New Legal Framework for Advertising 

October, 2003 - Sergiy Tkachenko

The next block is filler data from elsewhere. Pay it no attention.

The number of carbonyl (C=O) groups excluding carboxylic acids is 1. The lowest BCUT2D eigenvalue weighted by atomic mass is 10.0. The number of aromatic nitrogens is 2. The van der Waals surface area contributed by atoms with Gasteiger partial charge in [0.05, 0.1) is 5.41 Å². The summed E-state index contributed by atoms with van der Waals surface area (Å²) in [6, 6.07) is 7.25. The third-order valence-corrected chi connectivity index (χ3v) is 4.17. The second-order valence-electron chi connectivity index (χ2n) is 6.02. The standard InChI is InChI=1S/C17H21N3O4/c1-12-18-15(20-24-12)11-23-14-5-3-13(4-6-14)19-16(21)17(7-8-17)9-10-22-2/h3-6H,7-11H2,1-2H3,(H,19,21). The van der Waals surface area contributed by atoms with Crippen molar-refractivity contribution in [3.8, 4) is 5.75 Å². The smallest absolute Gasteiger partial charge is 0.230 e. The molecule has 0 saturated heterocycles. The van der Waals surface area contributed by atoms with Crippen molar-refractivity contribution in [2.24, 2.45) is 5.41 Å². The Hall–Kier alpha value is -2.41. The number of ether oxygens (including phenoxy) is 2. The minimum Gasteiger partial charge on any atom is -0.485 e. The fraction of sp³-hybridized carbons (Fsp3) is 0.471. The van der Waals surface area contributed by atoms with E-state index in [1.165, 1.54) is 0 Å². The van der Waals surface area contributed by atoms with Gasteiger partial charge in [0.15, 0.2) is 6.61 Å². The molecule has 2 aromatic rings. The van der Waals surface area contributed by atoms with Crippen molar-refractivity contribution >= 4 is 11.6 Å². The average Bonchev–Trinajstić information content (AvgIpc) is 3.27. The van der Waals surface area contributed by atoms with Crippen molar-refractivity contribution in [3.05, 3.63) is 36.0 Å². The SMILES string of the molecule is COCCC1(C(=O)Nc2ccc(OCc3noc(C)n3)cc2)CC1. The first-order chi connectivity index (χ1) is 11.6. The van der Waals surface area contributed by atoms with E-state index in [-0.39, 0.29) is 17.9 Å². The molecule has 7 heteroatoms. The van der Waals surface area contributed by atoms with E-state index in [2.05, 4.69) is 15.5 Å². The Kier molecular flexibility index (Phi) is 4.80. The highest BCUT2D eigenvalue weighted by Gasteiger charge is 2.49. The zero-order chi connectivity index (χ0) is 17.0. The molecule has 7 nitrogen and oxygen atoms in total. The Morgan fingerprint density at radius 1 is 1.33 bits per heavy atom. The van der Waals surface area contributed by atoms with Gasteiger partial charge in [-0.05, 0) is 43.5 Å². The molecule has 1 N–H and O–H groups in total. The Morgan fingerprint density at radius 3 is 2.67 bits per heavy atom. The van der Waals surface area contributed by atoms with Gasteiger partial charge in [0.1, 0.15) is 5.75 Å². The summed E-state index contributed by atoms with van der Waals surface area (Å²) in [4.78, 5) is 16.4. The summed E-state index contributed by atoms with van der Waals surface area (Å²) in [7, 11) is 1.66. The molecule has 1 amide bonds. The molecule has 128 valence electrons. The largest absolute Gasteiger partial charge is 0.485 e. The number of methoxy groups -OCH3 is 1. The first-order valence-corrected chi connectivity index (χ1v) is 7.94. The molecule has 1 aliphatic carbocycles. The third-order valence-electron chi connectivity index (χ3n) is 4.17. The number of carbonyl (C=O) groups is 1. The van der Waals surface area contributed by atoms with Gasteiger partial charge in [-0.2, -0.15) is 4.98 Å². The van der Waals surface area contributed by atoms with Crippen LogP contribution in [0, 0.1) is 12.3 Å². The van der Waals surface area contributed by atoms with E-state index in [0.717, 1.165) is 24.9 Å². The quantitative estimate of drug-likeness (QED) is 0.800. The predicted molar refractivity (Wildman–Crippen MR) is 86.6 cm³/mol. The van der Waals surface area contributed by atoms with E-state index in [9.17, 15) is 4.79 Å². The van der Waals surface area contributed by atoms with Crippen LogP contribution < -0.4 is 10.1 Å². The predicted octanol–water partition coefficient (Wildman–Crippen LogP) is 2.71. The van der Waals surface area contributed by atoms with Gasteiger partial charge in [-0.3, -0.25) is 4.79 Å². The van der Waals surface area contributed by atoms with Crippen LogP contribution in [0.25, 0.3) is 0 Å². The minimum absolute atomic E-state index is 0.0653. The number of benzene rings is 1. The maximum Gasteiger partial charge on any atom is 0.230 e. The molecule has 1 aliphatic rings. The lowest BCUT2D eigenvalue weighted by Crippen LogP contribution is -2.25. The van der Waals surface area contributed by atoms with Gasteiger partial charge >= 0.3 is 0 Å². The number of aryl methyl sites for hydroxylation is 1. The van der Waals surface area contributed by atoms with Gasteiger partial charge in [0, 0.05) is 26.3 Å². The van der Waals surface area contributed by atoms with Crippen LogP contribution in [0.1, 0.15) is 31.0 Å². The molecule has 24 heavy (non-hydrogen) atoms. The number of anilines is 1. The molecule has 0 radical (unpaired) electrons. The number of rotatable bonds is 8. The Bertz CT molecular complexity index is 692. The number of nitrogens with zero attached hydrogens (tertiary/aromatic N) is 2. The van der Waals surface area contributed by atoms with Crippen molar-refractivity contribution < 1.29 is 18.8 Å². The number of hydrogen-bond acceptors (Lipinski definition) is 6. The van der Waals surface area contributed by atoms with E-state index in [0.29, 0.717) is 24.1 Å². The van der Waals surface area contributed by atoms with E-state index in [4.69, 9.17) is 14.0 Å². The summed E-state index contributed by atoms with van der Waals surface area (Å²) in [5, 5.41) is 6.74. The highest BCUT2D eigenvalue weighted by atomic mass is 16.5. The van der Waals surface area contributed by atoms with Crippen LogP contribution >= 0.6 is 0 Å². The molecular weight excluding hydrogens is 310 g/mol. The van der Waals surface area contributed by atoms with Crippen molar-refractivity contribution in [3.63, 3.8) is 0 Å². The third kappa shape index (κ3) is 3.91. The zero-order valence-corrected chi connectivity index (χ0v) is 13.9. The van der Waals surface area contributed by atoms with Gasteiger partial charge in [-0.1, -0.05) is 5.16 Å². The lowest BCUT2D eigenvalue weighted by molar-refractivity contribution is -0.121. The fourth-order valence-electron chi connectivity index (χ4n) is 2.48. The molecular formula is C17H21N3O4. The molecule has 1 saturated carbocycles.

IntroductionOn September 15 2003 the president of Ukraine signed a new Law on Advertising, which was passed by the Parliament on July 11 2003. The adoption of the law has put an end to protracted debates between businesses involved in advertising activities - mainly television and radio companies, print mass media, advertising agencies, associations of advertisers, associations of broadcasters and mass media, and producers of alcoholic beverages and tobacco products - and members of Parliament and government authorities. While the participants in these debates have often held diametrically opposing views, a consensus on the majority of contentious issues in the draft law has finally been reached.However, the law nonetheless contains several ambiguous provisions which create serious difficulties both for advertisers and for regulatory authorities. Until a uniform approach is formulated and the regulatory authorities have expressed their opinion on the interpretation of these provisions, such uncertainties may have a negative effect on the Ukrainian media and advertising market.The law differs significantly from its predecessor, particularly as regards issues such as the language of advertisements, television and radio advertising, outdoor advertising, and the advertising of certain products such as alcoholic beverages and tobacco products.General Requirements The basic principles of advertising include legality, accuracy and authenticity, and a requirement to utilize forms and methods which will not cause damage to the recipients. Advertisements should comply with general principles of fair trade and competition, and should not undermine consumer confidence in advertisements.Advertisements should not contain any information or images which violate generally recognized rules of ethics, morality and humanity. It is also prohibited to:· disseminate information on prohibited goods which cannot be produced or circulated in Ukraine;· make discriminatory statements about a person's origin or parentage, social status, race, nationality, sex, political convictions, religious beliefs, education, language, occupation, residence and so on;· promote activities which may result in a violation of law, cause damage to people's health or to the environment, or encourage people to neglect safety measures;· use methods of subliminal advertising;· make discriminatory statements about persons who do not consume the goods and services being advertised;· advertise goods which are subject to mandatory state certification, or the production or sale of which is subject to licensing or authorization, without the necessary certificate, licence or authorization;· use the image or name of an individual without his or her permission;· imitate or copy text, images, music or sound effects which are used for the advertisement of other goods, unless otherwise provided by Ukrainian IP law; or· disseminate advertisements containing elements of cruelty, violence, pornography or disparagement. The law contains further prohibitions and restrictions with respect to the content of advertisements.Language RequirementsPursuant to Article 6 of the law, all advertisements disseminated in Ukraine must be exclusively in the Ukrainian language. Registered trademarks may be used in advertisements in their original language, provided that they are also dubbed into Ukrainian. Trademarks registered in the name of Ukrainian companies may be used only in Ukrainian.This requirement appears to be the most controversial, as it may create substantial restrictions to the free use of trademarks in advertisements and even cause consumer confusion.In addition, under the current wording it is still unclear whether such trademarks must be translated or transliterated into Ukrainian.Television AdvertisingPursuant to Article 13 of the law, television and radio broadcasters are substantially restricted in the amount of airtime they can give to advertising. In particular, the total length of advertisements on a certain television channel or radio station should not exceed (i) 15% of its daily airtime a day and (ii) 20% of its hourly airtime.The former restriction does not apply to dedicated advertising channels and radio stations, but it is unclear whether the latter restriction applies to such channels and radio stations. This shortcoming may prove problematic for such specialist broadcasters.Tobacco and Alcohol Advertising The law contains several strict requirements on the advertisement of tobacco products and alcoholic beverages. The advertising of tobacco products, trademarks and other related IP rights on television and radio is completely prohibited. In addition, the advertisement of alcoholic beverages, trademarks and related IP rights on television and radio is prohibited between the hours of 6:00am and 11:00pm.The advertising of tobacco and alcohol products, trademarks and related IP rights is also prohibited:· on the front and back pages of newspapers;· on the front and back covers of magazines and other publications;· through indoor advertisements;· on public transport; and· through advertising events (except for specialized exhibitions). It is also prohibited to: · advertise tobacco products and alcoholic beverages in printed mass media and publications directed at minors, or in sections of printed mass media and publications directed at minors;· use an image of a minor in advertisements for tobacco products or alcoholic beverages;· show people smoking or drinking in such advertisements; and· advertise tobacco products or alcoholic beverages within 300 metres of a kindergarten, school or other educational institution for minors.


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